After a battle at Turaida Castle around 1601, the castle clerk rescued a baby girl from the arms of her dead mother and raised her as his own, calling her Maija Roze [May Rose]. Maija Roze grew into a beautiful young woman and fell in love with Viktor, a gardener, and they were to be married. However, as is wont to happen in tragically romantic stories, someone wasn’t too happy about this. A dodgy Polish nobleman, Adam Jakubowski, decided that Maija Roze was so beautiful that he had to have her, and sent her a letter [pretending to be Viktor] asking her to meet him at Gütmana Cave that evening. Maija Roze arrived at the cave expecting her betrothed, and instead found the evil Adam there waiting to force her to become his wife, and probably do all sorts of things that innocent young heroines shouldn’t be doing. Maija Roze tried to bargain with Adam, offering him her magic scarf that she claimed would make him invulnerable and protect him from injury. To prove it, she tied the scarf around her neck and invited Adam to try to cut her neck through the magic scarf. I’m sure you’ll be shocked to hear that the magic scarf failed to prevent the sword slicing through her throat and killing her.
The cave itself isn’t particularly big, but every inch of space is carved and inscribed with [primarily] the names of lovers over the centuries. It’s quite pretty, and just as I was leaving a little old man rocked up with a violin and started playing some suitably wistful romantic tunes.
After locating a young boy selling home-made castle shaped gingerbread and refilling my water, I decided it was probably time to head to the castle reserve. The quickest way there was straight up the road and up the big bloody hill. Thankfully no steps…yet…
I made it to Turaida Castle Reserve – basically an open air museum including the old castle, a wooden church, a manor house, a sculpture park and various other buildings dating back to different periods of the last seven hundred years.
So now we get back to stairs…
I’d probably only done around four hundred or so stairs, and three-quarters of them going down, so no issues so far. But at Turaida Castle Reserve it seemed that inside almost every old building was a museum…involving stairs.
I made it to the old Turaida Castle, which has been heavily restored. I don’t think that there is a room there that has not been turned into a museum or has some kind of exhibit…and just about every room is connected to the rest of the castle by, you guessed it, stairs. And a lot of them, as there are a lot of little rooms. A few hundred stairs up to the top of the tower [I counted at the time but have forgotten the exact amount. I know it was more than 250], up a narrow staircase that wound around and around. And then down again. Multiple floors in the main museum. Stairs down to and back up out of the dungeon, the kitchen, the cellars, the basement, the chapel, the turrets, everywhere. I was starting to get a little bit tired of stairs – I’d been walking for hours, I was starving and it was hot. I didn’t want to see another bloody set of stairs.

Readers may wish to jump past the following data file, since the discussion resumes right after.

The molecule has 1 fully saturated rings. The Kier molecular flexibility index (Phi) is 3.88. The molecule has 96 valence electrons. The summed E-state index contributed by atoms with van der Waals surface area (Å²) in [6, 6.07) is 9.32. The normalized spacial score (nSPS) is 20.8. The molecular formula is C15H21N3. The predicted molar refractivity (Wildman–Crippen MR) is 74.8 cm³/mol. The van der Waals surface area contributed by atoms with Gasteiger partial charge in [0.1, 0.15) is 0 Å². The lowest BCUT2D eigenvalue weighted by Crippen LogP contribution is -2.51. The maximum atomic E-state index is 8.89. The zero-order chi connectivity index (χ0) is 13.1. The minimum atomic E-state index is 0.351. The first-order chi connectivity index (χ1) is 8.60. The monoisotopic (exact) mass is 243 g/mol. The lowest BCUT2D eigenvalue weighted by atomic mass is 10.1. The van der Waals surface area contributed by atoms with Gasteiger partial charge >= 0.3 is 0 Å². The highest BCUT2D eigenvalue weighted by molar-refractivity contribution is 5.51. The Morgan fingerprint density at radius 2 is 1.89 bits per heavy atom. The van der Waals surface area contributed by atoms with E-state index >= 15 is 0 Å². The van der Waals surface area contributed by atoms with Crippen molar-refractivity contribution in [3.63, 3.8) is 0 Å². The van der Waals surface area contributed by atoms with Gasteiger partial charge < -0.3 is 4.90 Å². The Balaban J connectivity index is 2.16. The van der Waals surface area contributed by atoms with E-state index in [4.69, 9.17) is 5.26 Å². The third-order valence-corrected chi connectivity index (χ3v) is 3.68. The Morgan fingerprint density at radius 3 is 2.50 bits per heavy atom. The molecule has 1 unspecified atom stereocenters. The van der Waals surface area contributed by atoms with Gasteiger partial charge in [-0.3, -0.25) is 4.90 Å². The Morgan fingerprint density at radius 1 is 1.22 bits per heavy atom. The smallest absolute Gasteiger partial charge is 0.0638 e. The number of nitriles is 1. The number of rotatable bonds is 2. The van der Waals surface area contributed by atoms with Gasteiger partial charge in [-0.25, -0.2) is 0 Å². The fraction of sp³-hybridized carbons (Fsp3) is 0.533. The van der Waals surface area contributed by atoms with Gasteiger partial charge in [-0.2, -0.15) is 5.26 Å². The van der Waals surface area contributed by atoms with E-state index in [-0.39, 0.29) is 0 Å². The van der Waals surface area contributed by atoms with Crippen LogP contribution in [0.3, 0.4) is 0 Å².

The problem, though, is if I see them, I just HAVE to see where they lead. What if they lead to something totally amazing? What if the one set of stairs that you skip just happens to lead to something really neat, like piles of chocolate, a portal to another world or the answer to the ultimate question of life, the universe and everything? And you didn’t bother to check. Now who feels like an idiot?
Stairs, those sneaky bastards, know that they just have to peek out around the corner and someone will be tempted to find out where they go, even if that person is exhausted and has walked up that many stairs that their knees start shaking at the thought of even another twenty.
I wanted to stop, I really did. I couldn’t face the thought of another set of stairs, but I didn’t want to spend the bus trip back to Riga wondering what I’d missed.
Turns out I wouldn’t really have missed anything. That last set of steps went nowhere.